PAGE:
Grant awarded for “neuroaesthetics”
16 November 2007
Professor Semir Zeki, UCL Anatomy & Developmental Biology, has been awarded a substantial grant to find the neural and biological basis of beauty. He will set up a new field in “neuroaesthetics” that brings collaboration between the arts, philosophy and science.
The new discipline will aim to answer questions such as; how we can measure beauty objectively, how beauty and love are related, whether we can understand how the brain constructs ideals of beauty, and whether we can we actually use that knowledge to make people happy.
The Wellcome Trust Strategic Award of £1million will allow Professor Zeki to build on his previous published work into the neural mechanisms behind beauty and love.
Professor Zeki said: "All human societies place a high premium on art and the pursuit of beauty. We all value and reward creativity. We all want to pursue happiness. But what do these entities mean in concrete, neurobiological terms? We hope to address these issues experimentally. The results will not only increase our knowledge about the workings of the human brain but will also give deep insights into human nature and how we view ourselves."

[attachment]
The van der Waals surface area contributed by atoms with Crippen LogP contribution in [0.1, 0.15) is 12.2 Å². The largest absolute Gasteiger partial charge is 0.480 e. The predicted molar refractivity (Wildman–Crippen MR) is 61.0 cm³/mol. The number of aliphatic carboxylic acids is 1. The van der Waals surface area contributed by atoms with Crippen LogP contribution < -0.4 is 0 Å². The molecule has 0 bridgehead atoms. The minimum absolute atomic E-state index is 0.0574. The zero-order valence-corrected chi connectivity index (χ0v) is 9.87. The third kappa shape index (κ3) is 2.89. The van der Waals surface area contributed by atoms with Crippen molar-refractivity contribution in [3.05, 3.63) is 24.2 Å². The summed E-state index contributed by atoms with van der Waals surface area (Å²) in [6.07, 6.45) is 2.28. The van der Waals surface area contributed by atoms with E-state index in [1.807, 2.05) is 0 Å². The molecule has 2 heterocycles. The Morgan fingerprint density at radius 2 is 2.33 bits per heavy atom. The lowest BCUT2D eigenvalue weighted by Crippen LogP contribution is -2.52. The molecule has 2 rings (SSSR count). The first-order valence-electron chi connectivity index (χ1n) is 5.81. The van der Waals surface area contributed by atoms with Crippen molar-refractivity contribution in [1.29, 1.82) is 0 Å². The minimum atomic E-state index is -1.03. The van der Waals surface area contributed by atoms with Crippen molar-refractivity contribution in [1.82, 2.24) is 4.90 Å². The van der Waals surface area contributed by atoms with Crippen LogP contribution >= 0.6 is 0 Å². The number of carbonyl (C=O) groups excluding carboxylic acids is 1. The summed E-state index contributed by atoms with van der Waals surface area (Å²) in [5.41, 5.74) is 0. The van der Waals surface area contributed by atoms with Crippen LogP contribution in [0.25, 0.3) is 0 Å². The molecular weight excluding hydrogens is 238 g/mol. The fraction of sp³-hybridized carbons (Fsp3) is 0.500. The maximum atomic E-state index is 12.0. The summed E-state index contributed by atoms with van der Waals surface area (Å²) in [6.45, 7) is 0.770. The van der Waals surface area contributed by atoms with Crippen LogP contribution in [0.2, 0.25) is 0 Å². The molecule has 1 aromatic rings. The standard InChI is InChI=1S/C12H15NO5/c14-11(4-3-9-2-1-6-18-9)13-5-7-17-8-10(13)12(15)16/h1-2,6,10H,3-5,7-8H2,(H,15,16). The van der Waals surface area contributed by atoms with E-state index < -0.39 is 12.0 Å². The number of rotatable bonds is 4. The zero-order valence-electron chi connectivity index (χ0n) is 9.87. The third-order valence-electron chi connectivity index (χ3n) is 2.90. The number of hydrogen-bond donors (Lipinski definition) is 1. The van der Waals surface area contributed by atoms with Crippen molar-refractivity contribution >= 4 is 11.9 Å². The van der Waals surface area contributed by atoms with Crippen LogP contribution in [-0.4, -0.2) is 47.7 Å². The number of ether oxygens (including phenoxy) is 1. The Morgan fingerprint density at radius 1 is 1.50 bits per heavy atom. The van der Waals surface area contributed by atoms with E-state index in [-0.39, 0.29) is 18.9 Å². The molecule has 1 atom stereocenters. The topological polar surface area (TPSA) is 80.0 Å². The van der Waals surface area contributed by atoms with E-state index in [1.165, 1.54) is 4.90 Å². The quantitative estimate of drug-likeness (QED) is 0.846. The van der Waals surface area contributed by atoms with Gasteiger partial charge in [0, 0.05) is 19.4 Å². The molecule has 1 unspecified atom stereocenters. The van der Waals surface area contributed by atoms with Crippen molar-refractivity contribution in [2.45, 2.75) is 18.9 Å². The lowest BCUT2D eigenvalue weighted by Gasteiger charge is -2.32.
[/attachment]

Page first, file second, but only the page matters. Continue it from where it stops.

Professor Richard Morris, Head of Neurosciences and Mental Health at the Wellcome Trust, said: "Professor Zeki is a Renaissance Man for the twenty-first century. His research sees no boundaries between science and the arts and humanities, and will provide an exciting insight in issues that strike at the heart of what it is to be human."
As a multifaculty university, UCL is rapidly moving into the sphere of greater interdisciplinary research and collaboration. Research institutes that bring together researchers from various disciplines all interested in larger themes – such as global warming or immigration – have been set up to foster greater collaboration.
For example, the UCL Environment Institute is a group of researchers from a diverse set of disciplines – from medical sciences to the humanities – who are working towards effective management of our global environment. The UCL Institute of Cognitive Neuroscience brings together neuroscientists, biologists, linguists, psychologists. In addition to research, UCL has a focus on new interdisciplinary courses. One example is the new MSc in cognitive and decision sciences.